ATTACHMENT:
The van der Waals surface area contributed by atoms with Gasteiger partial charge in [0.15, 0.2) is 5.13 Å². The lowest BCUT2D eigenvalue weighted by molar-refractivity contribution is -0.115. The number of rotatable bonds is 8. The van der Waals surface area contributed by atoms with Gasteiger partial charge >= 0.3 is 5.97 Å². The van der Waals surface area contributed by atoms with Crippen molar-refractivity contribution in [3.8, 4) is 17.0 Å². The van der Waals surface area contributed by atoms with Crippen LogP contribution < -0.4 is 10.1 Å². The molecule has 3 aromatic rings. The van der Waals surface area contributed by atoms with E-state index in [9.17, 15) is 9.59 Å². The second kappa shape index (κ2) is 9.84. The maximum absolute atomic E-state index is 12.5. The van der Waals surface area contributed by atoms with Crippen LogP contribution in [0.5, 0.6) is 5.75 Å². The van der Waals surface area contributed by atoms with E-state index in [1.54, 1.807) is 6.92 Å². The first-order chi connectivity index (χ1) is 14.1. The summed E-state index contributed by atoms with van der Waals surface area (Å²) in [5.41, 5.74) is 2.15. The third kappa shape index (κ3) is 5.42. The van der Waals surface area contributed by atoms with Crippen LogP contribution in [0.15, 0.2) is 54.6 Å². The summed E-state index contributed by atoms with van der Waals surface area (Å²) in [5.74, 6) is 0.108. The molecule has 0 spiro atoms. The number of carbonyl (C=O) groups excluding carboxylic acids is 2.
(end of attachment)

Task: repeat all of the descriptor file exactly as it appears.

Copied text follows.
The van der Waals surface area contributed by atoms with Gasteiger partial charge in [0.15, 0.2) is 5.13 Å². The lowest BCUT2D eigenvalue weighted by molar-refractivity contribution is -0.115. The number of rotatable bonds is 8. The van der Waals surface area contributed by atoms with Gasteiger partial charge >= 0.3 is 5.97 Å². The van der Waals surface area contributed by atoms with Crippen molar-refractivity contribution in [3.8, 4) is 17.0 Å². The van der Waals surface area contributed by atoms with Crippen LogP contribution < -0.4 is 10.1 Å². The molecule has 3 aromatic rings. The van der Waals surface area contributed by atoms with E-state index in [9.17, 15) is 9.59 Å². The second kappa shape index (κ2) is 9.84. The maximum absolute atomic E-state index is 12.5. The van der Waals surface area contributed by atoms with Crippen LogP contribution in [0.5, 0.6) is 5.75 Å². The van der Waals surface area contributed by atoms with E-state index in [1.54, 1.807) is 6.92 Å². The first-order chi connectivity index (χ1) is 14.1. The summed E-state index contributed by atoms with van der Waals surface area (Å²) in [5.41, 5.74) is 2.15. The third kappa shape index (κ3) is 5.42. The van der Waals surface area contributed by atoms with Crippen LogP contribution in [0.15, 0.2) is 54.6 Å². The summed E-state index contributed by atoms with van der Waals surface area (Å²) in [5.74, 6) is 0.108. The molecule has 0 spiro atoms. The number of carbonyl (C=O) groups excluding carboxylic acids is 2.